Are you implementing an AI programme this year?
Currently, the amount of suckler farms in Ireland using AI is low; somewhere in the region of 25% of progeny from the suckler herd are bred from AI, while the remaining 75% are served by a stock bull.
Some of the reasons for this can be attributed to part-time farming, poor-handling facilities or land fragmentation.
Each individual farm is different. However, every effort should be made to improve genetics in the suckler herd. Genetic information is available to help farmers identify animals that have superior genetics that can – in turn – increase the profitability of the offspring they are producing.
Firstly, the average size of the suckler herd in Ireland is less than 20 cows. With these small herds, it can be uneconomical to buy a stock bull; farmers can access AI sires – across many breeds – at a relatively low cost.
- No need for stock bull and removes associated costs and risks;
- A range of proven, genetically superior sires of different breeds can be used;
- It allows selective mating of cows or heifers to improve particular traits within the herd. For example, proven easy-calving bulls on replacement heifers;
- It offers higher reliability;
- The risk of bull infertility is eliminated.
Secondly, health and safety has to come into it. Bulls – like any other animal – can be unpredictable, so when you don’t have a bull around the farm, the risk of an accident is reduced.
In addition, when it comes to mating replacement heifers, some stock bulls are not suited. With AI, farmers can choose easy-calving sires across a variety of breeds.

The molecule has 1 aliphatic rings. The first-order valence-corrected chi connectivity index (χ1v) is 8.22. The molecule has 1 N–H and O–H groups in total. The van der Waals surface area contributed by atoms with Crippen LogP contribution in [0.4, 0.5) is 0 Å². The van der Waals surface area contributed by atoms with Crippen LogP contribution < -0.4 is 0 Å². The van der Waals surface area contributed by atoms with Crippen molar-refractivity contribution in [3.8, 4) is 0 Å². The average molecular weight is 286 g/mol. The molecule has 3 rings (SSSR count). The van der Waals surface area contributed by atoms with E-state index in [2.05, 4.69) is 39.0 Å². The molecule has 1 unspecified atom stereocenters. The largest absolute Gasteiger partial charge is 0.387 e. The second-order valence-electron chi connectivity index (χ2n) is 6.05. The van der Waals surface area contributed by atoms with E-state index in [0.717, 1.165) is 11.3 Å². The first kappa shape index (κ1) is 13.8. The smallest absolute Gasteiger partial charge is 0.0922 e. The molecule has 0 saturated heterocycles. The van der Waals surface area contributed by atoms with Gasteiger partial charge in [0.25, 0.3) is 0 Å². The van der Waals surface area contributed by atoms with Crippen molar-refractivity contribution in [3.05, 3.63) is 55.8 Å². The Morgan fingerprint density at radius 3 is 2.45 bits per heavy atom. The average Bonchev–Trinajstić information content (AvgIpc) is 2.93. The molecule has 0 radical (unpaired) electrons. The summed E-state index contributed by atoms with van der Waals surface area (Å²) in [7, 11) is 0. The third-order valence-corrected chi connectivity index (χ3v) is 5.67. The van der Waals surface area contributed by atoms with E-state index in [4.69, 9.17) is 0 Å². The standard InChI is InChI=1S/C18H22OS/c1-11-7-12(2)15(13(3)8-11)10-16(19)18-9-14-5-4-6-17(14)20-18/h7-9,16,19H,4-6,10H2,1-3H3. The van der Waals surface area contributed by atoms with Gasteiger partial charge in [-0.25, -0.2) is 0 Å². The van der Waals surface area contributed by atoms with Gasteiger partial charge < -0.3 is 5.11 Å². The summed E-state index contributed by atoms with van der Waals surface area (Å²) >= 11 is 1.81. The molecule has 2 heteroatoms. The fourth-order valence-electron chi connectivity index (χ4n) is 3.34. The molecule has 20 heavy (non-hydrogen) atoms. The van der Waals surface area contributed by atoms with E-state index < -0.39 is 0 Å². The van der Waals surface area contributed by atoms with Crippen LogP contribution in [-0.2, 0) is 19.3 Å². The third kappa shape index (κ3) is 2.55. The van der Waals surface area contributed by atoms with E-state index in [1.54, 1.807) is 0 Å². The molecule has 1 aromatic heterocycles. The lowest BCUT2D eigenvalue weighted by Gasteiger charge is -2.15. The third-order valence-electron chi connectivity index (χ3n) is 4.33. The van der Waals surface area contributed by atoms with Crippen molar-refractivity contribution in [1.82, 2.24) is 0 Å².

Also with AI, farmers can use very reliable sires. As a rule of thumb, farmers using AI on heifers need to be using sires with over 90% for reliability and <5% for calving difficulty.
- Time consuming for part-time farmers;
- Close monitoring of animals required for heat detection;
- Handling facilities needed for insemination;
- Gathering of cows or heifers when bulling.
Furthermore, handling facilities can be a problem on some farms. The reason why conception rates are poor when it comes to AI is because a lot of the animals presented are not in heat – they are either too early or too late.
In order to run a successful AI programme, careful management and observation is needed. A high-failure rate can be attributed to many factors, including: observing animals at the wrong times; and poor body condition score (BCS).
Heat detection is extremely important when it comes to implementing a successful AI programme; observing animals early in the morning and late in the evening is recommended.
Identifying cows in heat can be difficult and there are many heat detection methods which can help highlight bulling cows and this is particularly important for herds using AI.
When heat has been identified farmers should work off the ‘am:pm’ rule – where cows have been seen bulling for the first time in the morning, they should be inseminated that evening. Cows identified in the evening time should be inseminated the following morning.